Undercoating vs. rustproofing
Q: I’m 70 years old and keep my cars for years. I just purchased a 2013 Toyota in October. I have heard a lot of pros and cons on getting the vehicle undercoated and rustproofed. What’s your view?
A: Let’s distinguish between rustproofing and undercoating; they are two different concepts. Undercoating is a relatively thick rubberized material applied to the exposed underbody and chassis to primarily act as a sound deadener. This coating obviously has some anti-corrosion properties but does not protect vulnerable areas such as boxed sections and the bottom of the doors.
Rustproofing is a lighter spray-on material that is applied to seal and prevent moisture from reaching vulnerable areas such as inner fender lips, door bottoms, inside door skins, boxed frame sections, inside rocker panels, door jambs, lower insides of the front and rear fenders, the cowl, the underside of the hood and trunk lips. The spray can reach untouchable areas and the material remains pliable, allowing it to flex, stretch and self-heal small scratches. Rustproofing can be very effective when applied properly and maintained on a regular basis.
That said, the build quality, alloys and galvanized steel used in modern automobiles has reduced the need for additional rustproofing. In fact, several carmakers like Volkswagen and BMW rustproof their vehicles when built.
I used to rustproof used vehicles to prolong their service life, and I would consider having a new vehicle rustproofed if it had to survive more than a decade in a rust-prone environment where salt is used to de-ice roads.
But the absolute best rustproofing is frequent car washing that includes a thorough flushing of the underside of the chassis, wheel wells and the inside edges of doors, hood and trunk.
— Paul Brand,
Minneapolis Star Tribune
Is religion talk OK?
Q: I work in a furniture store. Our department supervisor is a church pastor who preaches on the job and hands out fliers about his church. He also has told a co-worker who is a single mother that she is “disgusting” because she doesn’t have a husband. She is a hard worker who goes to school part time and doesn’t deserve this kind of treatment. What recourse do we have? We sent a letter to corporate, but nothing happened.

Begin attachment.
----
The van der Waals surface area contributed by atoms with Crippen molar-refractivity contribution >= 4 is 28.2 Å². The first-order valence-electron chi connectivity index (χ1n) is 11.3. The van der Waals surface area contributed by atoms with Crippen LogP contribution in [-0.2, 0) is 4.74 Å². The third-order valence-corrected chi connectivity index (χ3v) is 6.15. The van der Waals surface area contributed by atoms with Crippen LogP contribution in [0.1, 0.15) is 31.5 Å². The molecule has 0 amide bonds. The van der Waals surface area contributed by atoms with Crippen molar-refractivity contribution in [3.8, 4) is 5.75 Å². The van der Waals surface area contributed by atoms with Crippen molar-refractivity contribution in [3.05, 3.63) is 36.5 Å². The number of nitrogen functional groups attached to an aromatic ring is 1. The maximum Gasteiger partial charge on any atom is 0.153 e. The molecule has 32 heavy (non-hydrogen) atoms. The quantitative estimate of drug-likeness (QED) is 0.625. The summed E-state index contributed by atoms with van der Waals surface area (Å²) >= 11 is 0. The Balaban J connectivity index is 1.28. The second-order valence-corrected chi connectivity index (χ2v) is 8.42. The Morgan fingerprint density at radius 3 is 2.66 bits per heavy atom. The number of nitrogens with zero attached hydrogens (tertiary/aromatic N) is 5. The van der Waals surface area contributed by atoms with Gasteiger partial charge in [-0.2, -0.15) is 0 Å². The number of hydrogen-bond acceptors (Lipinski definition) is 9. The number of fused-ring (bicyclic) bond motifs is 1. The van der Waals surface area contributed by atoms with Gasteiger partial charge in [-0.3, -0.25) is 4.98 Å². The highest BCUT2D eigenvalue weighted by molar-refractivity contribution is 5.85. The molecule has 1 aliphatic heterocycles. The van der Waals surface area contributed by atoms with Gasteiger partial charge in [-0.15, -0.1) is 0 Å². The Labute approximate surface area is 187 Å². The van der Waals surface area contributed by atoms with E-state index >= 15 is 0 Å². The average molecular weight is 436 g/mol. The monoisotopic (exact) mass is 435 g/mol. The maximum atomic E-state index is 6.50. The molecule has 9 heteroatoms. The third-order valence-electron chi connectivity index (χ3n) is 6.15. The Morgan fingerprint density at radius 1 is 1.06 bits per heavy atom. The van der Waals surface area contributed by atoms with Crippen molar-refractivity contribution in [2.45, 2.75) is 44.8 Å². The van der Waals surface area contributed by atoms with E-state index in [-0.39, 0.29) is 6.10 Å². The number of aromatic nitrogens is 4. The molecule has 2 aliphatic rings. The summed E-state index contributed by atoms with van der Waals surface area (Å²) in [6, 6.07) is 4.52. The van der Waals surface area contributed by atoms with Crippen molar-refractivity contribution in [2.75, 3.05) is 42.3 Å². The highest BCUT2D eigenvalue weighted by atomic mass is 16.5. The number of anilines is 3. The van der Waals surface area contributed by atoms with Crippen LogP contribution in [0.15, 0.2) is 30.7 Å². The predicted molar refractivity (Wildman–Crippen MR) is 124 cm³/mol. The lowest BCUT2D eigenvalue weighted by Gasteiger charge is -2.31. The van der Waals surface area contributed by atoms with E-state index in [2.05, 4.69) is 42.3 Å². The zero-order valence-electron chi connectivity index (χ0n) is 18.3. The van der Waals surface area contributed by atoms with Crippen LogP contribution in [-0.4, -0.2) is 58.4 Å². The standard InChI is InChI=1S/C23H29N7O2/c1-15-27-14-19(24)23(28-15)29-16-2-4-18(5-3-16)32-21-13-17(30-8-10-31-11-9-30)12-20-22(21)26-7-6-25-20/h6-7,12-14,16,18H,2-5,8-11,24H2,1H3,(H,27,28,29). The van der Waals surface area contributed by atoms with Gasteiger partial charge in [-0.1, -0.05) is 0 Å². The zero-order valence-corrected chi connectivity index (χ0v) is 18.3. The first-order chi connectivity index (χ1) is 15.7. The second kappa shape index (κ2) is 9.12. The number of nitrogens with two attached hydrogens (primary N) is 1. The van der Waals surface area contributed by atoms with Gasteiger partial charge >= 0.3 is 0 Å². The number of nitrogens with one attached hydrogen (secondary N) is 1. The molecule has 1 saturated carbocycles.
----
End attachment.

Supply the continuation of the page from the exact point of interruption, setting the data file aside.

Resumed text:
A: The preacher needs to ease off, or he could land your employer in court.
Title VII of the Civil Rights Act of l964 prohibits employers from harassing individuals because of their religion — or the lack of one, said Elizabeth Grossman, regional attorney in the New York District Office of the U.S. Equal Employment Opportunity Commission in Manhattan. If the company doesn’t stop the preacher’s behavior, it could be sued.
What is religious harassment?
“Religious harassment occurs when employees are required or coerced to abandon, alter or adopt a religious practice as a condition of employment,” Grossman said.
In order to protect itself legally, your employer should investigate harassment claims immediately.
— Carrie Mason-Draffen, Newsday
What about dress codes?
Q: In our office, the women often come to work wearing skimpy tops, sleeveless dresses and flimsy sandals. I realize some companies have a casual culture (but) that is not the case here. The men all wear coats and ties. ... these women may have no idea that they could be hurting their chances of advancement.
A: Dress for the position you want, not the one you have. This doesn’t mean an ambitious mechanic should work in a suit, but does mean people should consider the impression made by clothing. Career-minded women have a wide variety of suitable options when it comes to business attire. Nevertheless, some make unfortunate choices.
— Marie G. McIntyre,